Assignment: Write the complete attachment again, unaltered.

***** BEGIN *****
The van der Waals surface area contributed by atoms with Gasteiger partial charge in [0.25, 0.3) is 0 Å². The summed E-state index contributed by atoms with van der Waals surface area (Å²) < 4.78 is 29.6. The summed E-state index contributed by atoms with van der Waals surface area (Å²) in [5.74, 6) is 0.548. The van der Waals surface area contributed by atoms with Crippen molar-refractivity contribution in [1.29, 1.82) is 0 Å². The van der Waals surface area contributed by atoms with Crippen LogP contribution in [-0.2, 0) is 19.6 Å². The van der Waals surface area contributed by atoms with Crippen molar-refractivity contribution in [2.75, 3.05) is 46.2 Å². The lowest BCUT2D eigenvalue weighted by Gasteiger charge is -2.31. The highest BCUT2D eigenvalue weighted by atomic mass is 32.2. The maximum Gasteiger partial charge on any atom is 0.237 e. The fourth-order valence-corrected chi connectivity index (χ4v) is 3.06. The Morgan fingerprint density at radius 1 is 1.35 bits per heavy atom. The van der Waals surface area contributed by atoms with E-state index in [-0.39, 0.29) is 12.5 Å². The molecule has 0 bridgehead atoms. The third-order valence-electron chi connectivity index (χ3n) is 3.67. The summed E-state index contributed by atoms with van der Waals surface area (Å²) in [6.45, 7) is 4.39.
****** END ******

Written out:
The van der Waals surface area contributed by atoms with Gasteiger partial charge in [0.25, 0.3) is 0 Å². The summed E-state index contributed by atoms with van der Waals surface area (Å²) < 4.78 is 29.6. The summed E-state index contributed by atoms with van der Waals surface area (Å²) in [5.74, 6) is 0.548. The van der Waals surface area contributed by atoms with Crippen molar-refractivity contribution in [1.29, 1.82) is 0 Å². The van der Waals surface area contributed by atoms with Crippen LogP contribution in [-0.2, 0) is 19.6 Å². The van der Waals surface area contributed by atoms with Crippen molar-refractivity contribution in [2.75, 3.05) is 46.2 Å². The lowest BCUT2D eigenvalue weighted by Gasteiger charge is -2.31. The highest BCUT2D eigenvalue weighted by atomic mass is 32.2. The maximum Gasteiger partial charge on any atom is 0.237 e. The fourth-order valence-corrected chi connectivity index (χ4v) is 3.06. The Morgan fingerprint density at radius 1 is 1.35 bits per heavy atom. The van der Waals surface area contributed by atoms with E-state index in [-0.39, 0.29) is 12.5 Å². The molecule has 0 bridgehead atoms. The third-order valence-electron chi connectivity index (χ3n) is 3.67. The summed E-state index contributed by atoms with van der Waals surface area (Å²) in [6.45, 7) is 4.39.